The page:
This Week in Gaming 4/7-4/13

Welcome to This Week in Gaming, where we take a look back at some of the most newsworthy events in gaming history from last year to even decades ago that happened this very week. Take a gander at some of the highlights and see which spark nostalgia and which may still be news to you.


Time Four Adventure
April 7, 2005

After the wave of success The Wind Waker road, a new game came to the Nintendo GameCube. The Legend of Zelda: Four Swords Adventures was released the previous year for Japanese and North American gamers, but on this date it was made available in Australia. This installment to the legendary Zelda franchise used the same style as the previous title, but sort of mixes together many elements from other games. Shadow Link and Vaati are the main antagonists, earning larger roles than their previous turns as villains. Players can go through the game by themselves or team up with others by using a GBA as the controller. While the Australia release of Four Swords Adventures may not mean much to some, it did provide a hefty boost in sales. It sold more than 250,000 copies which pushed it onto the Player’s Choice list for GameCube and has been voted as one of Nintendo’s best video games of all time.


April 8, 2002

Halo has been a modern day gold mine. The series has consistently been breaking records upon every release.  All games, books, toys and anything related (Mountain Dew) has been popular since the first game, Halo: Combat Evolved, was launched in 2001. On this date, Halo sold its millionth copy; making it the fastest-selling game in the sixth generation of consoles. Although it did not sell as many as Halo 4, that event would never have occurred without the success of the first. The game received a number of awards and outstanding ratings. For a time, many Xbox systems were bundled with the game. Because of this pairing, the game was a major reason for the console’s success. Not only did it pave the way for a million dollar franchise, but also cemented Microsoft as a force in the video game market.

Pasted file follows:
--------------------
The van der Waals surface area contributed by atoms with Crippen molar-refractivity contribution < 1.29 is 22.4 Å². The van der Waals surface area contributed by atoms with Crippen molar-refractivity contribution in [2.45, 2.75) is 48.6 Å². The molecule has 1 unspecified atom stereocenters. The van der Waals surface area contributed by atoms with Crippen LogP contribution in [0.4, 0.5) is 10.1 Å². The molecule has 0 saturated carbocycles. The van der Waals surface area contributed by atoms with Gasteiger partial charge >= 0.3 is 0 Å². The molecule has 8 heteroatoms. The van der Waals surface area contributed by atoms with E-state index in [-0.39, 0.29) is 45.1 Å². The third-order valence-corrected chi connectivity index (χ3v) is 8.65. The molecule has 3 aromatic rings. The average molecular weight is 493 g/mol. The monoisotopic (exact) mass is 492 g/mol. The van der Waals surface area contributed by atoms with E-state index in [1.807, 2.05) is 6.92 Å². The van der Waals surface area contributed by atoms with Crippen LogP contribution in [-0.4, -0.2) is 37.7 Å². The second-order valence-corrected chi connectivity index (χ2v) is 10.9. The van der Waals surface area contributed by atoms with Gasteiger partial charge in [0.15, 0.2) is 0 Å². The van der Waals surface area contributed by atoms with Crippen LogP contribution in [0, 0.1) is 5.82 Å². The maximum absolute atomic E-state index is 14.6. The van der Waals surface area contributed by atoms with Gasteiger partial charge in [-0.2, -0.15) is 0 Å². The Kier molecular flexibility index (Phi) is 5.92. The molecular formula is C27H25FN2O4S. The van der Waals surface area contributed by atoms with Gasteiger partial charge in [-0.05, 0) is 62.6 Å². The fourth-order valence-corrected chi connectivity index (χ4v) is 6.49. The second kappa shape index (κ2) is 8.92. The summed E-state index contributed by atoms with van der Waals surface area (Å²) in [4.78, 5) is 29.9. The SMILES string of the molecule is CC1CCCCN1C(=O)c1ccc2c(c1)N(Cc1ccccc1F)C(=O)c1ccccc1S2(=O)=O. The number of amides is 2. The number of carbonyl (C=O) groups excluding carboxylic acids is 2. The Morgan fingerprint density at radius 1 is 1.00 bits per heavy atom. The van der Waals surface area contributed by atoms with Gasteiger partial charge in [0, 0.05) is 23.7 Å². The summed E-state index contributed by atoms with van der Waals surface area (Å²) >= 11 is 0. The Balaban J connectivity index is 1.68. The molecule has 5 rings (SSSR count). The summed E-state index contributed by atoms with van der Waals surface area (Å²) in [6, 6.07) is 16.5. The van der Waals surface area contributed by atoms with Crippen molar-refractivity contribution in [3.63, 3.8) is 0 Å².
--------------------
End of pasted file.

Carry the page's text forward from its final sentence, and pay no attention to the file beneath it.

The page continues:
Strategy by Design
April 10, 1999

Warzone 2100 rolled out onto PlayStation, Windows and a few others at a time when strategy games were all the rage. It was developed by Pumpkin Studios (later changing its name to Pivotal Games)—known for war games based on modern and recent events. Warzone 2100 takes place in the future, after a nuclear missile malfunctioned and detonated across the world and wiped out much of civilization. Players join a group of survivors on the search for lost technology with the thread of a hostile organization controlled by Nexus ever-present. The game emphasized the use of radar to coordinate attacks against enemy forces. You must keep moving through battle because each level is timed. Searching for scarce resources, planning out attacks and leveling your troops keep the fight engaging and difficult.


Weaving the Strands of Time
April 10, 2009

Getting games off the ground can be a challenge for big name companies, but even more so for independent developers. Jonathon Blow created Braid, bringing abstract art, complex puzzles and deep philosophy to mainstream games. The game is a platformer starring Tim. He solves puzzles, jumps on enemies and has the ability to rewind time move objects around. Because of all the work done earlier for its Xbox Live Arcade launch, Jonathon was able to weed out any bugs. Despite taking years to work on it and some controversy over pricing—Braid came out for Microsoft Windows to a multitude of success. It was honored with many awards such as Best Soundtrack and Best Platformer, among others. The game gained many high profile fans including other developers.


Rainbow 66
April 12, 1947

Tom Clancy turns 66 years old on this day. He is widely recognized as an author known for his military novels. The Hunt for Red October was his first publication, being released in 1984. Since then, he’s had more than fifteen works published. With all his success, Tom got involved with video games in 1987 when The Hunt for Red October was developed for multiple platforms. In the mid 90’s, he co-founded Red Storm Entertainment, the company behind all future games based on his work. A first-person shooter, Rainbow Six, a third-person shooter, Ghost Recon and a stealth game, Splinter Cell are all extremely successful franchises. He continues to be an influential member of the video game world. More games are still in production and will be released in the near future.